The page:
"Legislators hunt doves and chemical lobby pays," Dallas Times Herlad, September 29, 1981
"Legislators hunt doves and chemical lobby pays," Dallas Times Herlad, September 29, 1981. The Texas Chemical Council, a lobbying group, took a number of Texas representatives and senators on a hunting trip in Mexico in order to push their agenda. The trip is detailed in this article.
Texas. LegislatureTexas Chemical Council
"Texas Governor Term 1, 1979-1982"
Dallas Times Herald
Texas A&M University
Cushing Memorial Library and Archives
"Governor William P. Clements, Jr. Official State Papers, 1st Term, 1979-1983"
PR Press Office | 1st term
Texas State library and archives commission
Clements Texas Papers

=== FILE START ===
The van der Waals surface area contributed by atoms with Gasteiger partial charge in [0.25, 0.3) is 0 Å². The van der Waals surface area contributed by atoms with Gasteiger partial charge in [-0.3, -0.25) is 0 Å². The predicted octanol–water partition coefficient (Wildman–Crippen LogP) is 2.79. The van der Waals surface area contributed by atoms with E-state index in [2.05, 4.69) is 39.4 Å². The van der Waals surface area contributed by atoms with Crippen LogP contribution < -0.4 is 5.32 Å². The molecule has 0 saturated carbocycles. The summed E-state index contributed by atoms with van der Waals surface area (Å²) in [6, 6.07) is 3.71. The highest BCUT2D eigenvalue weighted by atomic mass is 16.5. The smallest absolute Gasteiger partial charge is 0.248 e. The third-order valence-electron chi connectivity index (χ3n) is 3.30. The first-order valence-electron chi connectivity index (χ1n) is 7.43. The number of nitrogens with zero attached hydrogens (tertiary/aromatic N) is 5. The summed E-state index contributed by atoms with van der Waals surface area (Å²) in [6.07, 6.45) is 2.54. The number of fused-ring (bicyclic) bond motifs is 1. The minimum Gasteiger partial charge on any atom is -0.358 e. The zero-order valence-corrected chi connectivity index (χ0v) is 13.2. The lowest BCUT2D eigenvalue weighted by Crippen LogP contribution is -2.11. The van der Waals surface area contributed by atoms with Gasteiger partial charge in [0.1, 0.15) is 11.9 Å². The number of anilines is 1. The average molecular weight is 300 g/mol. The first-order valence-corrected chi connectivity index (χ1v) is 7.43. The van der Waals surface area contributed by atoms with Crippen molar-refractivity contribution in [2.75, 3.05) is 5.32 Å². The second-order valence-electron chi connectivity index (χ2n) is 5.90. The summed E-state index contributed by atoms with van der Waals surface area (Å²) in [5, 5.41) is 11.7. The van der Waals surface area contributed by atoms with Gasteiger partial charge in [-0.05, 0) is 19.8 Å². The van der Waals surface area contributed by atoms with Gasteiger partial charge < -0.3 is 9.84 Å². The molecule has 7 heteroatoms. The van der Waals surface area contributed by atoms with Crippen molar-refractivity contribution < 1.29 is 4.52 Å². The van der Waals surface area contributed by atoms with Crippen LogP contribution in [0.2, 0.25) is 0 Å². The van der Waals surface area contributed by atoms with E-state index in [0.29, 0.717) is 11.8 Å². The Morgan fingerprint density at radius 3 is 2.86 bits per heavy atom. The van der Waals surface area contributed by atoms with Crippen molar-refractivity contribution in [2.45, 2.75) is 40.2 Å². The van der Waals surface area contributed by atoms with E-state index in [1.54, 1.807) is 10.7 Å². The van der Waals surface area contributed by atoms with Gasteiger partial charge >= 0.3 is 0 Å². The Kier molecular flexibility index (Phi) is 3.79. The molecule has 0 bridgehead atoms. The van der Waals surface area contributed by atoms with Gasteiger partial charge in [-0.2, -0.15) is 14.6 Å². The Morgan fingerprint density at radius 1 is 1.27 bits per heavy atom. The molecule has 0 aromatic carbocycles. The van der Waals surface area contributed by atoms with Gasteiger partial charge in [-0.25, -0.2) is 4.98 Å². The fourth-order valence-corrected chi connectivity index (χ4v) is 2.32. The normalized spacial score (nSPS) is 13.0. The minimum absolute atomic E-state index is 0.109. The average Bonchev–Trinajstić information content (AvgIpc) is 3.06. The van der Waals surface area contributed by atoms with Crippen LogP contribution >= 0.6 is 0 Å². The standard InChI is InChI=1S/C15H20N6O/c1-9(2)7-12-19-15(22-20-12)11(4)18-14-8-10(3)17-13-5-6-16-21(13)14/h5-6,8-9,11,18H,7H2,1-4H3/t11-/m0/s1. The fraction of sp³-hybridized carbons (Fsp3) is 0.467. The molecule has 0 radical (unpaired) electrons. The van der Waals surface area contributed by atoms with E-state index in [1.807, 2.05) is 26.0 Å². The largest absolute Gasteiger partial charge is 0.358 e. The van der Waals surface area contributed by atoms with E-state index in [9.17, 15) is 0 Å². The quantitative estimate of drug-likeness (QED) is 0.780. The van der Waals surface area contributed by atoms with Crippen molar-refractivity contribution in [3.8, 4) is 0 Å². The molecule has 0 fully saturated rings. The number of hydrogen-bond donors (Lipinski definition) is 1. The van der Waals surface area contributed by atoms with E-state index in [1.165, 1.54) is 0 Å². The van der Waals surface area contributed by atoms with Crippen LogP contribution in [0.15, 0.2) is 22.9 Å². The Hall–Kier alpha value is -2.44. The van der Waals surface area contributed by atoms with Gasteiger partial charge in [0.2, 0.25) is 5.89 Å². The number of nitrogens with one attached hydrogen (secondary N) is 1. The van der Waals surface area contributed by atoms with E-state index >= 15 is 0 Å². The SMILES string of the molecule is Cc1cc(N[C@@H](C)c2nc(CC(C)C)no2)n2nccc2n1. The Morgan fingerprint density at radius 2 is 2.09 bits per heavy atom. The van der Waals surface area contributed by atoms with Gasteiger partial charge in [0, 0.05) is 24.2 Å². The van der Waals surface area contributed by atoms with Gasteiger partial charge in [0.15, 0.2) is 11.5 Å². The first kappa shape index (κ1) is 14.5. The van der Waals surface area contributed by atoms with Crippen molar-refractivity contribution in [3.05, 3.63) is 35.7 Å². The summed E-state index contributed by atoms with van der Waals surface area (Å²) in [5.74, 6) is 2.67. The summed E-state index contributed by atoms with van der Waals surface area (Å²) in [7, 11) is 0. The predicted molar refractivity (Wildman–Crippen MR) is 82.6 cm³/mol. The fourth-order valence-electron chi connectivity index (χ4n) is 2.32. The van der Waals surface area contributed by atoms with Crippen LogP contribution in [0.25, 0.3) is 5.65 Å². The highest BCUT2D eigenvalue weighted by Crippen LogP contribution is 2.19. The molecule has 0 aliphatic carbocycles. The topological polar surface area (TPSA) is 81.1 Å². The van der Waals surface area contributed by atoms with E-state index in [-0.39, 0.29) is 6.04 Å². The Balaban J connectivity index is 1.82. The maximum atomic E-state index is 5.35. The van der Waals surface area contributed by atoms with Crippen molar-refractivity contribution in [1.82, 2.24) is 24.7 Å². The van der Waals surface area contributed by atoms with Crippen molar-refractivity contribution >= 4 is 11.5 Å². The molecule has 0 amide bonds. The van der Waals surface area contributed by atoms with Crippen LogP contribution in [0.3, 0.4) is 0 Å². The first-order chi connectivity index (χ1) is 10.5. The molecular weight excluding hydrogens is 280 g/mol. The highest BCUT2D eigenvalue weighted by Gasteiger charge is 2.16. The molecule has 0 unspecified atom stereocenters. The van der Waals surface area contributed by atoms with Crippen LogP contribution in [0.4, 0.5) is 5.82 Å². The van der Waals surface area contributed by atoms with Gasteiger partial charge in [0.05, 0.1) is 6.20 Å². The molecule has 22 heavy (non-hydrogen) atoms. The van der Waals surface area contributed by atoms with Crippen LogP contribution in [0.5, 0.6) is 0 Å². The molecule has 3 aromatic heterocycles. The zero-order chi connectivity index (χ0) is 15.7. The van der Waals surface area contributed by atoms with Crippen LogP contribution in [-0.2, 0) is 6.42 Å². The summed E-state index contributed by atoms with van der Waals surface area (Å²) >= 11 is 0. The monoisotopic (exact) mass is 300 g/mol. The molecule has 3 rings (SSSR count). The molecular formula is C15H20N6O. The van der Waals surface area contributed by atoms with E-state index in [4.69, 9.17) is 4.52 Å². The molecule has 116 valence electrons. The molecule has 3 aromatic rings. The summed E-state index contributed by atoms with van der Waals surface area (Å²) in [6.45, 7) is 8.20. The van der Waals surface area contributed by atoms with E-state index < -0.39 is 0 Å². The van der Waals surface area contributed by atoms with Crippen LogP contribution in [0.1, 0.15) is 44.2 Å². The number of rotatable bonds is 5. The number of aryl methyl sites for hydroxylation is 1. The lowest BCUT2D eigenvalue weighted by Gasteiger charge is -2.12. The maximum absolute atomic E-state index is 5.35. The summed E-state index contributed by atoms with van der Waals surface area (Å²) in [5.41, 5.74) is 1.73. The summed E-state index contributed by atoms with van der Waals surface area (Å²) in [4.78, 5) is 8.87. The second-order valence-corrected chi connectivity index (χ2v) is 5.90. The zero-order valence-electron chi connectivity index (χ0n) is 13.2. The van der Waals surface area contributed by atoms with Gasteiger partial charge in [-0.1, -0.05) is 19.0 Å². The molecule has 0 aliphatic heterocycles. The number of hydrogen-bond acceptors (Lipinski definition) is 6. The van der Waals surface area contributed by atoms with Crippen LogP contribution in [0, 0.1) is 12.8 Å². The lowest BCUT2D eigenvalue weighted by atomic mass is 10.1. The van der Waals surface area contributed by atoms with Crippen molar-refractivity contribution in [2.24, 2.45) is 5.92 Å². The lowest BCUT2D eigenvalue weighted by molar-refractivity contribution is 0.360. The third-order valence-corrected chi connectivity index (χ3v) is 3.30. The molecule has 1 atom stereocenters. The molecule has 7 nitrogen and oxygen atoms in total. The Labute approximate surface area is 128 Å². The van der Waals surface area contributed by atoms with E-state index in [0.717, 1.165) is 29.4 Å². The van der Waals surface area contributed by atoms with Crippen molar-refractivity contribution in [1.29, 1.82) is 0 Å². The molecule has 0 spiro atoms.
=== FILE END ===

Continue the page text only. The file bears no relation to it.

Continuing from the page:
Legislators hunt doves and chemical lobby pays Le\ rt'A By VIRGINIA ELLIS Austin Bureau AUSTIN — Rep. Bill Haley al- most lost a foot. Lt. Gov. William P. Hobby Jr. did lose his pants. And both times it was at the expense of • the state's chemical lobby. • Haley and Hobby were among 30 • legislators who were treated this • month to all-expense-paid hunting trips in Mexico by one of the state's most powerful special interest groups — the Texas Chemical Council. On a sprawling retreat just out- side of Miguel Alernon, about 60 miles from Harlingen, the legislators were plied with meals, whiskey and shotgun shells. There were even Mexican "bird boys" to retrieve the fallen white-wing doves, which at- tract hunters to that part of Mexico and whose meat is known as a delicacy. But the pleasure outing was more than just for fun. Both guests and the host — a powerful lobby group with a vested interest in major leg- islation — agreed that it was also a game of influence. One legislator even admitted he liked the chemical lobby's trips so much that "I always try to be nice to them so I can go again." "We use every possible way to get to know them (legislators) better, and hunting and fishing is one of -1 the best ways," said Harry Whitworth, the council's lobbyist and chief host. The trips, annual events for the past decade, have spawned their own anecdotes and folklore. This year, Haley, a Democrat from Cen- ter, was the butt of the merriment when he accidently blasted off the toe of his boot. "I was so startled," Haley re- called. "I thought 'Oh my God, I just shot off my toes.'" Haley, an experienced hunter, said he was lifting his 12-gauge shotgun to aim at a flock of birds when he accidentally pulled the trigger. The blast tore off the toe of his leather boot and left a three- inch crater in the sand. For several minutes, Haley said he could only stare at the end his boot. He wig- gled his toes and finally realized he had missed his foot. Haley's colleagues were so amused by the incident, the chemi- cal council decided to have the boot bronzed. Before they broke camp, his fellow legislators declared Haley the winner of the first annual Mike Martin Marksmanship Award — named in jest for the East Texas re- presentative accused of having him- self shot to gain public attention. Lt. Gov. Hobby's problems on the hunt were less serious, but no less amusing. tiobby, who likes to tell the story on himself, was standing in a..field waiting for the doves to fly over when he felt a stinging sensation in his legs. "I looked down and I was stand- ing in a huge bed of red ants. There was nothing to do but drop my pants and run," he said. For days, the vision of the lieu- tenant governor of Texas prancing across a field without his pants kept his colleagues doubled over with laughter. Haley and Hobby were on two of the five trips for legislators spon- sored this month by the chemical council. During one trip, the lobby agreed to pay for House Speaker Billy Clayton to entertain all his counterparts in the southern part of the United States. When none of the speakers accepted Clayton's in- vitation, the lobby paid for a private hunting trip with his staff instead. Along with Haley, Hobby and Clayton, at least 27 other legislators accepted the lobby's largesse. House members who made the trip included Reps. Robert Davis, R- Irving; Bob Leonard, R-Fort Worth; Frank Eikenburg, R-Plano; Joe Hanna, D-Breckenridge; Terral Smith, R-Austin; Tim 'Von Dohlen, D-Goliad; Bill Messer, D-Belton; Walter Grubbs, D-Abilene; Robert Saunders, fl-LaGrange; David Lon- don, D-Gainesville; Pete Laney, Er- Hale Center; Charles Evans, D- Hurst; Ken Riley, R-Corpus Christi; John Sharp, D-Victoria; Bill Pres- nal, D-Bryan; Bennie Bock, D-New 'I don't see it as a buy, I see it as a learning experience.' —Frank Eikenburg Braunfels; Don Henderson, R-Hous- ton; Hamp Atkinson, D-New Boston; Tom DeLay, R-Richmond; and Rol- lin Khoury, R-Waco. Senators went on a separate trip. Those who took the trip included Sens. 0. H. "Ike'. Harris, R-Dallas; Tati Santiesteban, D-El Paso; Buster Brown, R-Lake Jackson; E. L. Short, D-Tahoka; Ed Howard, D- Texarkana; Grant Jones, D-Abilene; and Carl Parker, D-Port Arthur. Although the trips will cost the chemical council thousands of dol- lars, state law does not require legis- lators to report their hunting expe- ditions. Nor is the council required to report which legislators it enter- tained. In a quarterly report, it will only have to show the total cost of the trips. Despite the council's vested inter- est in some of the legislation consid- ered by lawmakers last spring, none of those who went on the trip thought there was any impropriety in accepting the council's hospitality. "I don't see it as a buy, I see it as a learning experience," said Eiken- berg, who like many other legisla- tors views the trip as an opportunity to get to know his colleagues better. "As far as I'm concerned it's just a friendship thing. They invite some of their friends. There's no special favors they expect of me," said Grubbs. Short insisted, "These things hap- pen after the fact. It's too late for them to lobby ur, on anything." But some legislators, who didn't get invited, said they had been shunned because they had opposed the council on some of its favorite issues. Others, however, such as London, said he had been invited even though he proposed a refinery tax, which is about as welcome to the chemical lobby as ants to a picnic. Whitworth said the council, which had invited about 70 legisla- tors to go on the trip, usually looks for legislators who have some inter- est in hunting. He said women legis- lators were not invited because they would have no privacy in the dor- mitory-type rooms on the retreat where the hunters are housed. "It's just a way of entertain- ment," he said. It's entertainment, some contend, that has helped make the chemical lobby one of the most powerful in- terest groups in Texas. Those who attend the trips concede that in the intimate atmosphere they usually develop, quick friendships with Whitworth and the other lobbyists who attend as well as with their own colleagues.